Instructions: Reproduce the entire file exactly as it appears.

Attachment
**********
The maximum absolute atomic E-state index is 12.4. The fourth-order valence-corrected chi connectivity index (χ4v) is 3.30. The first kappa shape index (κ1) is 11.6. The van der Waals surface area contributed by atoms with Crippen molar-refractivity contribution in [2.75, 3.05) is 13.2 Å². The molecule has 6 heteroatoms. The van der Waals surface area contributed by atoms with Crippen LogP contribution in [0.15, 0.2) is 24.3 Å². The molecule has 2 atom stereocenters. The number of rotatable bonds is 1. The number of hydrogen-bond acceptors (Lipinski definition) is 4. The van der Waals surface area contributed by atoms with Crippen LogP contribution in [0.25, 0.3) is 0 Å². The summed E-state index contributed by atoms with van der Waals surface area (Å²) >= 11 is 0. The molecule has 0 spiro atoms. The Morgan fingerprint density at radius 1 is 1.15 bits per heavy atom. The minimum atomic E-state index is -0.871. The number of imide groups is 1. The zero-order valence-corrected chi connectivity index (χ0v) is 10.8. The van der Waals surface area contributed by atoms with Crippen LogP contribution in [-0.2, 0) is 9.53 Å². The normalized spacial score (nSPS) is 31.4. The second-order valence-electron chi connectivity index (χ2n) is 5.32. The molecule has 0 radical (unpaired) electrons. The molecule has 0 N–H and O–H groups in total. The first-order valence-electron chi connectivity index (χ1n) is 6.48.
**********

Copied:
The maximum absolute atomic E-state index is 12.4. The fourth-order valence-corrected chi connectivity index (χ4v) is 3.30. The first kappa shape index (κ1) is 11.6. The van der Waals surface area contributed by atoms with Crippen molar-refractivity contribution in [2.75, 3.05) is 13.2 Å². The molecule has 6 heteroatoms. The van der Waals surface area contributed by atoms with Crippen LogP contribution in [0.15, 0.2) is 24.3 Å². The molecule has 2 atom stereocenters. The number of rotatable bonds is 1. The number of hydrogen-bond acceptors (Lipinski definition) is 4. The van der Waals surface area contributed by atoms with Crippen LogP contribution in [0.25, 0.3) is 0 Å². The summed E-state index contributed by atoms with van der Waals surface area (Å²) >= 11 is 0. The molecule has 0 spiro atoms. The Morgan fingerprint density at radius 1 is 1.15 bits per heavy atom. The minimum atomic E-state index is -0.871. The number of imide groups is 1. The zero-order valence-corrected chi connectivity index (χ0v) is 10.8. The van der Waals surface area contributed by atoms with Crippen LogP contribution in [-0.2, 0) is 9.53 Å². The normalized spacial score (nSPS) is 31.4. The second-order valence-electron chi connectivity index (χ2n) is 5.32. The molecule has 0 radical (unpaired) electrons. The molecule has 0 N–H and O–H groups in total. The first-order valence-electron chi connectivity index (χ1n) is 6.48.